Political Insider

An AJC blog about Atlanta politics, Georgia politics, Georgia and metro Atlanta election campaigns. Because all politics is local.

Kasim Reed picks a side in the race to replace him

Atlanta Mayor Kasim Reed formally endorsed City Councilwoman Keisha Lance Bottoms in the crowded race to succeed him, saying Wednesday he will make stops at 40 barber shops and beauty salons over the weekend to support her.

Reed made the announcement on V-103 early Wednesday; the AJC previously reported the endorsement was in the works.

The move comes as little shock. He’s long given Bottoms his tacit support – and hosted a fundraiser for her earlier this year – even as he’s sharply criticized many of the other contenders in the 13-person race.

With early voting in the Nov. 7 race set to begin on Monday, Reed’s endorsement comes at a pivotal time. Recent polls show Bottoms in strong contention for the No. 2 spot in what could be a December runoff against Councilwoman Mary Norwood, though a half-dozen other candidates remain in striking distance.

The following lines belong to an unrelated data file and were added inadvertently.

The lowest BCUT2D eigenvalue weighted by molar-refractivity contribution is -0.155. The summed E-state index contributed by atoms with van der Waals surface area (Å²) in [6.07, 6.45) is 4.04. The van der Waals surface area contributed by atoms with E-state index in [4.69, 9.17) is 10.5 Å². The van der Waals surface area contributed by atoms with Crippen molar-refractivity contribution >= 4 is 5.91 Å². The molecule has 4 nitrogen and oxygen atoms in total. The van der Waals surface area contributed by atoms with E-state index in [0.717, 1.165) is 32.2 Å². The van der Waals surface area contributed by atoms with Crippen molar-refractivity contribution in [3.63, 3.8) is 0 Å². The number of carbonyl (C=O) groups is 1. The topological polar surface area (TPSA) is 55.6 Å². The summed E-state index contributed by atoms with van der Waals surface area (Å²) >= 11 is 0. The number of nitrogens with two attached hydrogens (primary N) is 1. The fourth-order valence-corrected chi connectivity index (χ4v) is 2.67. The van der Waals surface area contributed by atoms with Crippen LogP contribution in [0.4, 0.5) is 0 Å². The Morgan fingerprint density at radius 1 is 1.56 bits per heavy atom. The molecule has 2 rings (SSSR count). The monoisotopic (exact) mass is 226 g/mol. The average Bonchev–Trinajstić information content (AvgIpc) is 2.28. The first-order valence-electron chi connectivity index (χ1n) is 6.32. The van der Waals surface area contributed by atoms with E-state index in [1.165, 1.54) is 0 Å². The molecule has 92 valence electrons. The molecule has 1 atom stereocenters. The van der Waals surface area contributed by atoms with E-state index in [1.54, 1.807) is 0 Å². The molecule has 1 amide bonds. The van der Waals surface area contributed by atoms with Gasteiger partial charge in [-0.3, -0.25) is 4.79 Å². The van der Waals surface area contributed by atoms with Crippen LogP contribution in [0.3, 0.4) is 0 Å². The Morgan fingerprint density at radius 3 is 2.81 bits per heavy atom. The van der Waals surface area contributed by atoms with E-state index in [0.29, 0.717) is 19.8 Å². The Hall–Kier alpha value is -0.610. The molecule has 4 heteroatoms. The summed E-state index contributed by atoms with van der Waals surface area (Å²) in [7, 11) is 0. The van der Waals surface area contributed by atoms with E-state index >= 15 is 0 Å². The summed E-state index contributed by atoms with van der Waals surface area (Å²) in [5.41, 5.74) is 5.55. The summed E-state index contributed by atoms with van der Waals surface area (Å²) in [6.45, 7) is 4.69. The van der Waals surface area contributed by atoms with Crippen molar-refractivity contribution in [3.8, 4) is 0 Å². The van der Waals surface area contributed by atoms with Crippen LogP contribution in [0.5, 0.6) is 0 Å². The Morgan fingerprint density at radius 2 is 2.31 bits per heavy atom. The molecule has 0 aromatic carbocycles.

She’s also facing increased scrutiny as she rises in the polls. Peter Aman, the city’s former chief operating officer and another candidate who has cozy ties to Reed, attacked Bottoms on Wednesday in a press conference for accepting what he called questionable donations.

It’s a reference to Bottoms’ pledge this week to return more than $25,000 in contributions from a longtime city contractor whose office was recently raided by the FBI. Her campaign called Aman’s accusations a desperate attempt to gain traction.

Bottoms has been steadily ramping up her campaign for the final stretch. She launched an ad last week advertising herself as the “Democrat for mayor,” an effort to frame the race between her and Norwood, who dubs herself the contest's only true independent. Rival campaigns say she snapped up about $100,000 worth of airtime last week.

Whether Reed can help sway the election is another question. His supporters point to internal polls that show him with sterling approval ratings. But so far, endorsements from the likes of presidential contenders, prominent civil rights leaders and corporate titans haven’t crystallized this muddled contest.

Read more about the Atlanta mayor's race:

Big endorsements haven’t shifted Atlanta mayor’s race yet

Atlanta Mayor Kasim Reed a force in race to succeed him

Atlanta mayor's race: A wide-open contest that will shape the region

Why Bernie Sanders is plunging into Atlanta's mayoral race



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About the Author

Greg Bluestein is a political reporter who covers the governor's office and state politics for The Atlanta Journal-Constitution.